Denver Celebrates the Opening of Brighton Blvd - 29th Street to 40th Street
Mayor Hancock’s Vision for a New Modern Gateway to Denver Becomes Reality
DENVER – Mayor Michael B. Hancock, City Council President Albus Brooks, RiNo business leaders and community members today celebrated the opening of Phase I of the Brighton Boulevard Reconstruction Project and the transformation of Brighton into a modern, multimodal gateway into the Mile High City.
“Together with the RiNo community, we were able to design and realize a corridor that we can all be proud of – a connected boulevard for this great community and everything that exists along Brighton and beyond,” Mayor Hancock said. “With new sidewalks, a cycle track and so much more, these improvements will unlock mobility freedom for neighborhood residents in this part of town and further create something great for our neighborhoods here.”
Eighteen months ago, Brighton Boulevard lacked basic public infrastructure. Now, the stretch from 29th Street to 40th Street boasts a new concrete roadway surface with curb and gutter, drainage improvements, continuous sidewalks, a cycle track that provides a comfortable place for people on bikes to ride, additional parking, decorative lighting, benches, and new and upgraded signalized intersections. Final touches on the stretch will occur over the next few weeks with more landscaping added in the fall.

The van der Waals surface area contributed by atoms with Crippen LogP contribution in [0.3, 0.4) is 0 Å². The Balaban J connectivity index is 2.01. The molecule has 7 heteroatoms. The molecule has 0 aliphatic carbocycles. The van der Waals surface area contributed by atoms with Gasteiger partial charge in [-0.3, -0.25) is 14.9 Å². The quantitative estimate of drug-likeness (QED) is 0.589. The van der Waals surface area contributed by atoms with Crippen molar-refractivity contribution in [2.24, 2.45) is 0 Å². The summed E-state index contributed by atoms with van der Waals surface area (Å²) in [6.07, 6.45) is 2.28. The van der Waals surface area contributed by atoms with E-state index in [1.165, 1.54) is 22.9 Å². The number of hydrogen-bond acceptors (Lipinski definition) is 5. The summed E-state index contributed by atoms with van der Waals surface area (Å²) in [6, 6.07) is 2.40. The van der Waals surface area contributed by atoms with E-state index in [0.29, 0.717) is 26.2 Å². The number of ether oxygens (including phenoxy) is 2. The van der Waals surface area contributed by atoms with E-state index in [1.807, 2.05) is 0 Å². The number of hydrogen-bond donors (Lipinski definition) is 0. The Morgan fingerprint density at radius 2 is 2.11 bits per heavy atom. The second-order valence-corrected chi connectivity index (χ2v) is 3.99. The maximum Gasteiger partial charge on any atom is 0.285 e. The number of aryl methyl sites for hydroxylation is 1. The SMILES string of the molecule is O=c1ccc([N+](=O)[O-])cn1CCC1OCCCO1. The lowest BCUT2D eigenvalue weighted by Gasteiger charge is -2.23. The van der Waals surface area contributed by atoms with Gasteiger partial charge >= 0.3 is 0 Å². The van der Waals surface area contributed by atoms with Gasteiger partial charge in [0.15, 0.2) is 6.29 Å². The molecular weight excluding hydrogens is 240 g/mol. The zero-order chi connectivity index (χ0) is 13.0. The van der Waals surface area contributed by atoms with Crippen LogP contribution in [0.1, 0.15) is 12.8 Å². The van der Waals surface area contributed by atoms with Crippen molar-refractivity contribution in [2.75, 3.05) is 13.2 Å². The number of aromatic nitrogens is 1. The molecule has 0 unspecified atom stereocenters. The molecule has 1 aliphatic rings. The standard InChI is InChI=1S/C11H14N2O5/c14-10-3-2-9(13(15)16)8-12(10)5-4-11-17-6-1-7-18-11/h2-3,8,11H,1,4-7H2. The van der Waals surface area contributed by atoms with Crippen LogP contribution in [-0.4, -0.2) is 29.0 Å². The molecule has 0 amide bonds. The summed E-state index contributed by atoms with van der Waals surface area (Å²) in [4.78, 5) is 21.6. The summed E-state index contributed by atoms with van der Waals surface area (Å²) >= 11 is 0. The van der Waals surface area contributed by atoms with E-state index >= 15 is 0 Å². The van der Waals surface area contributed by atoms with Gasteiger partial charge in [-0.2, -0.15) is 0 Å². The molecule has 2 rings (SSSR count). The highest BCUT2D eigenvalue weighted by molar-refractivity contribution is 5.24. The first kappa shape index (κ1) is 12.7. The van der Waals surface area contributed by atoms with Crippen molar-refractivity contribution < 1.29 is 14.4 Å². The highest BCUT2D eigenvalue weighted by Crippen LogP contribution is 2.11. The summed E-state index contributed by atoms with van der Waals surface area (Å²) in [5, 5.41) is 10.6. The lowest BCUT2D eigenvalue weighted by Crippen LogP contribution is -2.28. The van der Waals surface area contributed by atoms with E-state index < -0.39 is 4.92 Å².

The redesign of Brighton is also a flagship project for Denver in terms of its water quality goals. 29 street-side stormwater planters have been installed on the stretch from 29th to 40th Streets to filter pollutants from stormwater runoff before it makes its way to the South Platte River. More than 100 street-side stormwater planters will be constructed along Brighton from 29th Street to Race Street. It’s the first time the city has implemented a corridor-wide green infrastructure project – one of many exciting projects outlined in the city’s new green infrastructure implementation strategy.
“Truly inclusive and connected cities are ones that prioritize moving people, not just cars. This area has been long overlooked by the city, and this investment signals a major change for Denver. This represents a bold vision for healthy growth and a renewed commitment to invest in the RiNo Arts District within Five Points," said Denver City Council President Albus Brooks.
The reconstruction of Brighton Boulevard has been a true partnership between the City and County of Denver and the community, requiring effort and collaboration between city agencies, the River North Art District, the River North General Improvement District, the River North Business Improvement District, project contractor Kiewit and the project’s design team (more on design team attached).
“This project is the end result of a long and detailed public process that brings to the adjacent neighborhoods beautification of its main transportation corridor, a range of mobility options with wide sidewalks, bike lanes and transit stops, new safety measures with better lighting and signalization,” said Anne Hayes, President of the RiNo General Improvement District. “But even more, as the new road opens, it opens up new opportunities for commerce and employment to all those nearby. We look forward to seeing these benefits come to fruition in the near very future.”
Crews will continue implementing roadway and mobility improvements further north on Brighton Boulevard from 40th Street to 44th Street and from 47th Avenue to Race Court, with oversight from Denver Public Works, the Office of the National Western Center, or NWCO, and the North Denver Cornerstone Collaborative, Mayor Hancock’s initiative to strategically align major redevelopment projects in River North, Globeville, and Elyria Swansea.